The first quarter was a turbulent one. Persistently high inflation prodded the Fed to get much more hawkish on monetary policy and the invasion of Ukraine by Russia threw commodities markets into turmoil.
It was also a punishing quarter for many investors. Stocks swooned and rebounded but still ended down for the quarter. Bonds were brutalized with one of the worst quarters ever. As such, it was also one of the few occasions for which balanced fund investors were not cushioned from the blows. The big question now is, was this just a blip or was it the beginning of a new and more hostile investment landscape?
Are we living in a dream world?
Despite all of the turmoil in the quarter, the S&P 500 finished down just 6% from its all-time high, though it had been almost 14% at one point. Such resilience in light of fairly substantial headwinds cast a surreal complexion over the landscape. Robert Armstrong captured the contradictions in the FT's "Unhedged" newsletter:
Inflation is scalding, and the Fed is vigilant. We are flirting with an inverted yield curve. And yet markets, judging by the Fed funds futures curve, stock prices, and other indicators, are saying we will glide through the next few years without the US central bank needing to raise rates to even 3 per cent, and without falling into recession.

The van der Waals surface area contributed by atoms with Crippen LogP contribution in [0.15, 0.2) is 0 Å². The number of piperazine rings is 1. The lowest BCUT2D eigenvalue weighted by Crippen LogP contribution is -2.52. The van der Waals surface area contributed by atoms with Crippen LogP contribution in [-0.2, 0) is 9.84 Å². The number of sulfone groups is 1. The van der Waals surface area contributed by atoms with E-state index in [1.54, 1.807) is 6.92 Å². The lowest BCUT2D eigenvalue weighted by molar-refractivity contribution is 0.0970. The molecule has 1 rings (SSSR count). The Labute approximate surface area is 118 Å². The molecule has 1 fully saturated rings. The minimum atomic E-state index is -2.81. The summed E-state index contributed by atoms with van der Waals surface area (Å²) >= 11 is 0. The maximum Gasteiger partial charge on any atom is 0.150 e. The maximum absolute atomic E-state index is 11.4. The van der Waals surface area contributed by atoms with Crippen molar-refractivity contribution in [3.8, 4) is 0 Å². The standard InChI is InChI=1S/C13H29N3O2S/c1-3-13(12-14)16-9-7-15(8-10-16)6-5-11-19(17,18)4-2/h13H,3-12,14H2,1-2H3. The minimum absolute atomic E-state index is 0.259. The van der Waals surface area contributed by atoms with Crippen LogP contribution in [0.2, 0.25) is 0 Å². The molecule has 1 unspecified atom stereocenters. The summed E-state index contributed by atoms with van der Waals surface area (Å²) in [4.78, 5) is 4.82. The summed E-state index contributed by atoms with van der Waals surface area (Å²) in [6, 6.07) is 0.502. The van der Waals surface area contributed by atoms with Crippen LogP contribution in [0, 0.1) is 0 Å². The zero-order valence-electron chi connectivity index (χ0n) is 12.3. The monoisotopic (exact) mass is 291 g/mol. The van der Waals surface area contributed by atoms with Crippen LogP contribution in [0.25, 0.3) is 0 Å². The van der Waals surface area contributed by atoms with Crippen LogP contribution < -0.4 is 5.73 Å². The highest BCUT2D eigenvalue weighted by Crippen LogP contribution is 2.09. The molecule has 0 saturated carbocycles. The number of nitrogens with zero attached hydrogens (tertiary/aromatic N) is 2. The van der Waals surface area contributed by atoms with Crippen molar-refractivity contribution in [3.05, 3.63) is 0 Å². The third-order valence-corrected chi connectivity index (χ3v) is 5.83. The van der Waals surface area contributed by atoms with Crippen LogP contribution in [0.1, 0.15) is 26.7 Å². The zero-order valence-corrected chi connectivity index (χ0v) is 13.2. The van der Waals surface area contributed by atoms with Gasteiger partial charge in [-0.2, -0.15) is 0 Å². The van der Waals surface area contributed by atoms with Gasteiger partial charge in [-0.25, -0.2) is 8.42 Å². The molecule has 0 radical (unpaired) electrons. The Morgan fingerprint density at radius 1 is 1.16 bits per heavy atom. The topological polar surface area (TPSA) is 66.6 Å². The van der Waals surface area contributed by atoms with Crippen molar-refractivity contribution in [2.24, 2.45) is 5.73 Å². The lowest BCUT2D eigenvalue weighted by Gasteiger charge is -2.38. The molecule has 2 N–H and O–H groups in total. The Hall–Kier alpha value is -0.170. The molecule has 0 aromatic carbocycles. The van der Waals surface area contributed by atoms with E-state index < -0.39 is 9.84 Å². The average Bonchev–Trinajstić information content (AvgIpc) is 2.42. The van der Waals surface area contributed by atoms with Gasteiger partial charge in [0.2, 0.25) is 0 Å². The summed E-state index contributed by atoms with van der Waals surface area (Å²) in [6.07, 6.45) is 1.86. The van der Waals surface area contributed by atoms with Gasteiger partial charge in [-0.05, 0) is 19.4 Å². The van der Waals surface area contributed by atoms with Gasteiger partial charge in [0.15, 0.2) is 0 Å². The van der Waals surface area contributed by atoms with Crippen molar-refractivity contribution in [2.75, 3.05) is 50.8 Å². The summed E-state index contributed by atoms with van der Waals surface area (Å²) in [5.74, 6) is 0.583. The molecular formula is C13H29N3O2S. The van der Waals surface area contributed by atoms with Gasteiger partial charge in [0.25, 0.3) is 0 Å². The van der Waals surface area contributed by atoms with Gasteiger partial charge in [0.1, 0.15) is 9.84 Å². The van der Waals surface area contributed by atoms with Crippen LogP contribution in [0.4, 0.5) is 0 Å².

A similar weird form of cognitive dissonance occurred last fall. With CPI prints coming in at high single digit levels and the Fed refusing to even tap on the monetary brakes, long-term interest rates nonetheless remained relatively insulated from such concerns, hovering around 1.5%. I addressed this issue in a market review in January. In hindsight, bond investors really were living in a dream world.
The weird form of cognitive dissonance also infected the geopolitical realm. Few people expected Putin to actually invade Ukraine, including many with business relations in Ukraine and Russia. With so many people so substantially failing to adequately account for identifiable risks, it begs the question, "Why?"
The great risk recalculation
Edward Alden's thesis, which he expressed at Foreign Policy, amounts to "a great risk recalculation". His report quotes Barry Lynn, executive director of the Open Markets Institute, who described, "corporations have built the most efficient system of production the world has ever seen, perfectly calibrated to a world in which nothing bad ever happens.”